Notable figures such as journalists, activists and politicians have been targeted by phone malware (opens in new tab) sold to governments by an Israeli software firm.
Multiple reports have claimed the Pegasus spyware was sold by NSO Group to authoritarian governments around the world in order to carry out surveillance on opposition groups and dissidents alike.
A list of around 50,000 phone numbers of individuals affected was leaked to Paris-based NGO Forbidden Stories and human rights group Amnesty International before being reported worldwide, although exactly who revealed the information is still unclear at the moment.
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NSO denies any wrongdoing, telling the BBC that the report was, "full of wrong assumptions and uncorroborated theories".
The company says its software is sold only to military, law enforcement and intelligence agencies in countries with good human rights records in order to help tackle criminals and terrorists.
The list of 50,000 numbers reportedly contains over 1,000 individuals from more than 50 countries, although 10 countries(Azerbaijan, Bahrain, Hungary, India, Kazakhstan, Mexico, Morocco, Rwanda, Saudi Arabia and the United Arab Emirates) made up the bulk of the entrants.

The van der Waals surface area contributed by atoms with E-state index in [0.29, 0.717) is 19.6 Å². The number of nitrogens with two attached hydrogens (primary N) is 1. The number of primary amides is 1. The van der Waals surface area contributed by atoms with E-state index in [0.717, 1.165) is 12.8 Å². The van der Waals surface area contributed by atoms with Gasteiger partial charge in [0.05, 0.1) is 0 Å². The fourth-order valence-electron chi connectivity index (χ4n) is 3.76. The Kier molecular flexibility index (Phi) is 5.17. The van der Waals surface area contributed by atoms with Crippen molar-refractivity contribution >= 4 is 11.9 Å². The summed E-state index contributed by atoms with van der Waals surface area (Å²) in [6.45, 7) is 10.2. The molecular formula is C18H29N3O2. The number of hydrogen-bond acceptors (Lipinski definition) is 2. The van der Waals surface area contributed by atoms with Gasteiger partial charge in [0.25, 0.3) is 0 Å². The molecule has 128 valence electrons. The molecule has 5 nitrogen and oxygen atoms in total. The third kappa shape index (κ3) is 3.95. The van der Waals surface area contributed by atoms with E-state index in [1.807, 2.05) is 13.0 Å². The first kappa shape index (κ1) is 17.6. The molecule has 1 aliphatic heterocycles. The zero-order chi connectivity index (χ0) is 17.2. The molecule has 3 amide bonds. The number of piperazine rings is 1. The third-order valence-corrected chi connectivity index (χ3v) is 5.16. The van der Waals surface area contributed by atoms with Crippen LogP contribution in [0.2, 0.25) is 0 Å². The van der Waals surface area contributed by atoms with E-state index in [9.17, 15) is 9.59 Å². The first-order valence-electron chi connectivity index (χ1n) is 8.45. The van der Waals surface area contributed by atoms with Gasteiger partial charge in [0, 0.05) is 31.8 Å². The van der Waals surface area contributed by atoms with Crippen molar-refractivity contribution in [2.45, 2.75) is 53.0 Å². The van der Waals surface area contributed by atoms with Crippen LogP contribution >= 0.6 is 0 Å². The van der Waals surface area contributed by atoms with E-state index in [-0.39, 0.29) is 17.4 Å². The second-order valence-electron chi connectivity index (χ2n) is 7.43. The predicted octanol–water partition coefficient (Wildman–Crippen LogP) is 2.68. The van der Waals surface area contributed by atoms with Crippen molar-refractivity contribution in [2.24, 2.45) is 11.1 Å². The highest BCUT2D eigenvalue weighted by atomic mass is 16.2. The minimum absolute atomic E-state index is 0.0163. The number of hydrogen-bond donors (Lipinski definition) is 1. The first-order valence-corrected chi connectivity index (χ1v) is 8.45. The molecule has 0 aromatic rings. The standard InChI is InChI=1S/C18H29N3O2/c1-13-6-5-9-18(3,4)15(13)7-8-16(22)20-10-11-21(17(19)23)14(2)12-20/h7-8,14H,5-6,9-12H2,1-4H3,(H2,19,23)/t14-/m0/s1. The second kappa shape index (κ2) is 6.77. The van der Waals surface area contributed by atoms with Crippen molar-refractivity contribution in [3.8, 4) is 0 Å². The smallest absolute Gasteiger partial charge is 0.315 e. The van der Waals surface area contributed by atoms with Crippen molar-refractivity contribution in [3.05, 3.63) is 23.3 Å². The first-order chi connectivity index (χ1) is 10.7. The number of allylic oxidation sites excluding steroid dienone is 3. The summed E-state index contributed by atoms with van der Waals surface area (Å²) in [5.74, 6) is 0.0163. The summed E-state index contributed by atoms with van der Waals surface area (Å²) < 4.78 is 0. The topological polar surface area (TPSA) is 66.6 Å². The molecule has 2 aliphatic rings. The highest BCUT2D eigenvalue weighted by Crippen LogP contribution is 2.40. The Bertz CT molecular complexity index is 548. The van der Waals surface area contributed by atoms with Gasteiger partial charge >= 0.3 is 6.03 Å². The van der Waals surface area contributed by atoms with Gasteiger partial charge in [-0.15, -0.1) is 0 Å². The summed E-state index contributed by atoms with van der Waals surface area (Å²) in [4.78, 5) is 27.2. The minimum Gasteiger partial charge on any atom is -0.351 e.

Affected figures included around 180 journalists, from outlets including CNN, the New York Times and Al Jazeera, several Arab royal family members, politicians, business executives, and political activists - including several close contacts (such as the wife and fiancee) of murdered Saudi journalist Jamal Khashoggi.
The news is not the first time NSO or Pegasus has made headlines for reportedly malicious activity.
In 2019, the company was sued by WhatsApp over allegations 1,400 of its users in 20 countries had been targeted by Pegasus. Although NSO denied any wrongdoing, the company was blocked from using WhatsApp.
The latest allegations include claims that Pegasus infects Android devices and iPhones, giving operators (governments, in this case) access to messages, photos and emails. It can also record calls and surreptitiously activate microphones.
The spyware reportedly needs little activity to install itself on a victim's phone - which can in fact be done via a simple WhatsApp call.
Using this, data packets are altered in the voice call sent to the target/victim, leading to an internal buffer in the WhatsApp application to overflow, which in turn will overwrite parts of the memory leading to the bypassing of the app’s security, allowing further control of the whole device and the data within it.
Researchers claim that 'authoritarian governments' have been known to create fake WhatsApp accounts to make video calls to their targets, transmitting the malicious code and auto-installing the spyware even if the targets did not answer the call.
Experts say that the only way to completely free your mobile of spyware like Pegasus is to discard the phone - as even a 'factory reset' may not be enough to secure your phone back.
TechRadar Pro has contacted NSO Group for comment.
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Via The Guardian (opens in new tab)